Mumbai school teachers don’t want election duty as boards, polls clash
Thousands of schools will be forced to remain shut between February 21 and 24, so they can be used as polling stations for the civic body elections.mumbai Updated: Jan 27, 2017 09:15 IST
The upcoming civic polls will clash with the orals and practical papers of the SSC and HSC board exams. Teachers’ groups, worried about the exam schedule being delayed, on Tuesday met education minister Vinod Tawde asking him to exempt teachers from election duties and limit the use of schools as polling stations.
The higher secondary certificate (HSC) internal assessments — or orals and practical exams — are scheduled between February 8 and 24; the secondary school certificate (SSC) from February 15 to March 4, according to the timetable released by the board.
Thousands of schools, however, will be forced to remain shut between February 21 and 24, so they can be used as polling stations for the civic body elections. Teachers, too, will be occupied in conducting the elections and counting ballots.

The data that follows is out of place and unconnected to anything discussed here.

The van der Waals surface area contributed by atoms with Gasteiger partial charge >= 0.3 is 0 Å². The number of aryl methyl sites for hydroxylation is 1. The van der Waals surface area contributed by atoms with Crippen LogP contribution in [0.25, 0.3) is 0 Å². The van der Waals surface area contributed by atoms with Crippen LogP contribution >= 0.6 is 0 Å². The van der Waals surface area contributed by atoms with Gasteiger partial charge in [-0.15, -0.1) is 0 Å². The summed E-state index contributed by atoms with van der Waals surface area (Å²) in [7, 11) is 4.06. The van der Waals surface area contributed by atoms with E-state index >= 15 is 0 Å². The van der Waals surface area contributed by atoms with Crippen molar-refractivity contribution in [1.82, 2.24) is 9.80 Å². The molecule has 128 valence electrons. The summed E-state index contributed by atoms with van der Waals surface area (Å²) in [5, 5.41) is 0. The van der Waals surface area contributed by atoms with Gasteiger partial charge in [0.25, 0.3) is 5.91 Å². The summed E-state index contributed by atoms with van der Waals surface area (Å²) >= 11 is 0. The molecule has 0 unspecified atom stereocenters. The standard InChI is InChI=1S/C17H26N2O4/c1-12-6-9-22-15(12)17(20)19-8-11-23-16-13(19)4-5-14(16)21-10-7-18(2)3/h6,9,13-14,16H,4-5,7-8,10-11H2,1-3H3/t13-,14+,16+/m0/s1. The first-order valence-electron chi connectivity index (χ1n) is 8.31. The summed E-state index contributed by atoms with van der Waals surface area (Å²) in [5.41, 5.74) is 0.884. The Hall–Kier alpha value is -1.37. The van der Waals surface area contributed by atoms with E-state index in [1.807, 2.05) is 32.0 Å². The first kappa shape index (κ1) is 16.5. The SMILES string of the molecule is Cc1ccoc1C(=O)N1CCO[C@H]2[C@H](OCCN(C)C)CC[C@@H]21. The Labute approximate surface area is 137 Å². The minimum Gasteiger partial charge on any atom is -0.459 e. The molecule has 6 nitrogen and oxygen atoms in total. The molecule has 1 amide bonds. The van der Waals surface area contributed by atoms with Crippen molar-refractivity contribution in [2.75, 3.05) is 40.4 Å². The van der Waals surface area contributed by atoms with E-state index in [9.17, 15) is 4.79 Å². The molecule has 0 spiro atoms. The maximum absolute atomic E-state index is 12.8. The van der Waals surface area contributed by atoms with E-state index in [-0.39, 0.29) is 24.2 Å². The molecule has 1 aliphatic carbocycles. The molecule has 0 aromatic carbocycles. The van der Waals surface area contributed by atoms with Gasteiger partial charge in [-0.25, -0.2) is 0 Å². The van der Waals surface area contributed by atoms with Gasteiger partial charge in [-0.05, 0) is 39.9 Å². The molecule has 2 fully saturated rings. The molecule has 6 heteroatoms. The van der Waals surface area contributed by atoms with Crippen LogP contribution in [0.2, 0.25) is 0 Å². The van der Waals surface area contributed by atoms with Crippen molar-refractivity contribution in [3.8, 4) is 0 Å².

The teachers’ groups said this leaves them with little time to conduct the exams. “Every school has hundreds of students taking the boards,” said Rajesh Pandya, a teacher at the Fatimadevi English High School, Malad, and member of the Teachers Democratic Front.
With the new aptitude tests for Class 10 students, schools will need more teachers, Pandya said. “If our teachers and premises are unavailable for three to four days, we will be unable to meet the deadline. The department must either relieve us of poll duties or give us more time to take tests.”
Under the Right to Education (RTE) Act, 2009, teachers are allowed three assignments — census, disasters and elections. But, teachers said poll duties end up wasting several days of teaching time, as they are also called for training a few days ahead of the elections. Some teachers are even assigned as polling officers, which requires them to stay back late on the polling and counting days.
“The government needs to look into this issue,” said Anil Bornare, a teacher at the Swami Muktananda High School in Chembur, and spokesperson of the Maharashtra Teachers Association.
Board officials, however, said they cannot change the exam timetable. “There is no room for adjustment, we cannot extend the time for internal exams, because written exams begin in March,” said Siddheshwar Chandekar, secretary of the Mumbai division of the board. “Schools have two weeks to conduct the assessments.”